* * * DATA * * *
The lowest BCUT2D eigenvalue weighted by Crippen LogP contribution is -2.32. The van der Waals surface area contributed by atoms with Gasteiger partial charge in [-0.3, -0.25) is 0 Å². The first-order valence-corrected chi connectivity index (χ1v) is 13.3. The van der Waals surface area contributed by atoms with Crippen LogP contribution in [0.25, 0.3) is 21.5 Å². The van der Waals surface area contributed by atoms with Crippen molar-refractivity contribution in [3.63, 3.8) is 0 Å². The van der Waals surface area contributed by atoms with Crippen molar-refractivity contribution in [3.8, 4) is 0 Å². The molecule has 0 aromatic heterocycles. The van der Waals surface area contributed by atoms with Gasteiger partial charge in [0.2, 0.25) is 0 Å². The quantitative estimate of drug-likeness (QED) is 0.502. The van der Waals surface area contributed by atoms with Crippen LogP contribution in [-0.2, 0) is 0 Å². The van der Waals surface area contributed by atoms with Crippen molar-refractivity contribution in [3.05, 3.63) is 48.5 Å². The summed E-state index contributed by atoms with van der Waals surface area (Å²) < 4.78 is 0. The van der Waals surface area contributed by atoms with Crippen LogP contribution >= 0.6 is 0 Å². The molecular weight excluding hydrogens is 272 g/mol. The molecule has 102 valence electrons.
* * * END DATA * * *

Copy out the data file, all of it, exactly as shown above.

The lowest BCUT2D eigenvalue weighted by Crippen LogP contribution is -2.32. The van der Waals surface area contributed by atoms with Gasteiger partial charge in [-0.3, -0.25) is 0 Å². The first-order valence-corrected chi connectivity index (χ1v) is 13.3. The van der Waals surface area contributed by atoms with Crippen LogP contribution in [0.25, 0.3) is 21.5 Å². The van der Waals surface area contributed by atoms with Crippen molar-refractivity contribution in [3.63, 3.8) is 0 Å². The van der Waals surface area contributed by atoms with Crippen molar-refractivity contribution in [3.8, 4) is 0 Å². The molecule has 0 aromatic heterocycles. The van der Waals surface area contributed by atoms with Gasteiger partial charge in [0.2, 0.25) is 0 Å². The quantitative estimate of drug-likeness (QED) is 0.502. The van der Waals surface area contributed by atoms with Crippen LogP contribution in [-0.2, 0) is 0 Å². The van der Waals surface area contributed by atoms with Crippen molar-refractivity contribution in [3.05, 3.63) is 48.5 Å². The summed E-state index contributed by atoms with van der Waals surface area (Å²) < 4.78 is 0. The van der Waals surface area contributed by atoms with Crippen LogP contribution >= 0.6 is 0 Å². The molecular weight excluding hydrogens is 272 g/mol. The molecule has 102 valence electrons.